Fragment książki: “OSCYLATOR – Finansowy System Nowego Millenium”
The Black-Scholes Model is flexible enough to do almost anything with. When applied to the advances in computer processing and telecommunications, this formula virtually created a multi-trillion dollar investment market out of thin air. This complex pricing model revolutionized how options could be used. It expanded the scope of investments to include a multitude of financial instruments, and dramatically increased the user’s leveraging ability. In other words, more fractional reserve type debt could be created out of nothing to buy or sell investment assets, which further enhanced the elite’s ability to stymulate the markets.
The Black-Scholes formula is perhaps the most frequently used formula with embedded probabilities in human history. It shows how six variables -the current underlying asset price (S), the option strike price (K), the option time-to-expiration (t), the riskless return (r), the underlying asset payout return (d), and the underlying asset volatility (s) – work together to determine the value of a standard option.
Fischer Black and Myron Scholes worked together at MIT in the late 1960’s and early 1970’s to solve the problem of option valuation. They looked at it from two angles. First, they used an equilibrium model (the capital asset pricing model); second, they used a hedging argument proposed by their colleague Robert Merton, who had also been working on the problem with Paul Samuelson. Both approaches led to the same differential equation, known from physics as the ‘heat equation’. Its solution is the formula that has since then borne their names.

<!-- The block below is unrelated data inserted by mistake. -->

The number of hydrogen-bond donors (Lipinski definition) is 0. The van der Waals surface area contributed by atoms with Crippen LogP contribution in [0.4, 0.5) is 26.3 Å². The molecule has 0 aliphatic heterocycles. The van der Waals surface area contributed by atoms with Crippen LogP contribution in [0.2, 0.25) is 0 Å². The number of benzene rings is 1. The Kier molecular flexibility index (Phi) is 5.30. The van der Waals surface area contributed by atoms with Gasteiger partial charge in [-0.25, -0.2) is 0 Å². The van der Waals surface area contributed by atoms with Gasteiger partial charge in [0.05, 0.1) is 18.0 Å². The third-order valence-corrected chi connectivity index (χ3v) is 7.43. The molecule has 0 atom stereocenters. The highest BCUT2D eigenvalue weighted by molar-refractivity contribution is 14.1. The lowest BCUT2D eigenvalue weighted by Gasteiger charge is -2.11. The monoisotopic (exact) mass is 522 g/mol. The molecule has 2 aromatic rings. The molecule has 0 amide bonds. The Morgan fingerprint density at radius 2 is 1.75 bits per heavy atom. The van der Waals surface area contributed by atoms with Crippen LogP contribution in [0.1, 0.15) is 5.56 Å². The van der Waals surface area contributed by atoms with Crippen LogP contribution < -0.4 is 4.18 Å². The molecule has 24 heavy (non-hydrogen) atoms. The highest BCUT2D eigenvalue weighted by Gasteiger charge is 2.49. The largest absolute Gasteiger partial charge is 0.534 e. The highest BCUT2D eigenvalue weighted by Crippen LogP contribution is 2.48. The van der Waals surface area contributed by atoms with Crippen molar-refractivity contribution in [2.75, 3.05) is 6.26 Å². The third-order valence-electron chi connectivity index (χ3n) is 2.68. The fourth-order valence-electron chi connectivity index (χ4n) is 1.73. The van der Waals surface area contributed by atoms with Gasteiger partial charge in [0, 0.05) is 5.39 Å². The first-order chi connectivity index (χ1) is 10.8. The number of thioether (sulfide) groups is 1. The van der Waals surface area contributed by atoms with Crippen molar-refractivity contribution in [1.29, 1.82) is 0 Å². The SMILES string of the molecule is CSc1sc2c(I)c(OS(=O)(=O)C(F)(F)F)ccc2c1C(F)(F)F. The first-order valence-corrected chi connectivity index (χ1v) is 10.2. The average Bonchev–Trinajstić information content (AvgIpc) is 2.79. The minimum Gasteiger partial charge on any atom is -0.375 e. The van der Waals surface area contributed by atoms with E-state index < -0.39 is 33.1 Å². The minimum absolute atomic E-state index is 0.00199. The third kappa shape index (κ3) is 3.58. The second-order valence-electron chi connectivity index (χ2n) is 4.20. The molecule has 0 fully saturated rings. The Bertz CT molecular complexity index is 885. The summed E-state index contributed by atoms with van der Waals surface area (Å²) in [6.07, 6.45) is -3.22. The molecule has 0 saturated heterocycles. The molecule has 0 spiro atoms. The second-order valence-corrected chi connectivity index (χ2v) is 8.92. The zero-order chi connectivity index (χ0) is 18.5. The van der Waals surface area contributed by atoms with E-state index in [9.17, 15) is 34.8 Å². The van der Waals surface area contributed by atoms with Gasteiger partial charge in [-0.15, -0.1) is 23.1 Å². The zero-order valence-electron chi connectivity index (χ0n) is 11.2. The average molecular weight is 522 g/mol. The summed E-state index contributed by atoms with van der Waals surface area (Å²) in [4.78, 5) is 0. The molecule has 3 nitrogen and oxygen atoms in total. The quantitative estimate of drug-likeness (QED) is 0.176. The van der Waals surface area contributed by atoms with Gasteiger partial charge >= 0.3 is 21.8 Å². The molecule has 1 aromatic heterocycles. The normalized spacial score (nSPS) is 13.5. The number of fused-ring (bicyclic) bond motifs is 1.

Professors Robert Merton and Myron Scholes were winners of the 1997 Nobel Prize in Economics for a new method to determine the value of derivatives.
The original formula for options trading became too limited in its scope of investments and ability to leverage. In 1973, the spirit of the world moved on Fischer Black (deceased), Myron Scholes and Robert Merton, and led them to develop the 1973 “Black-Scholes Model for Options Trading”.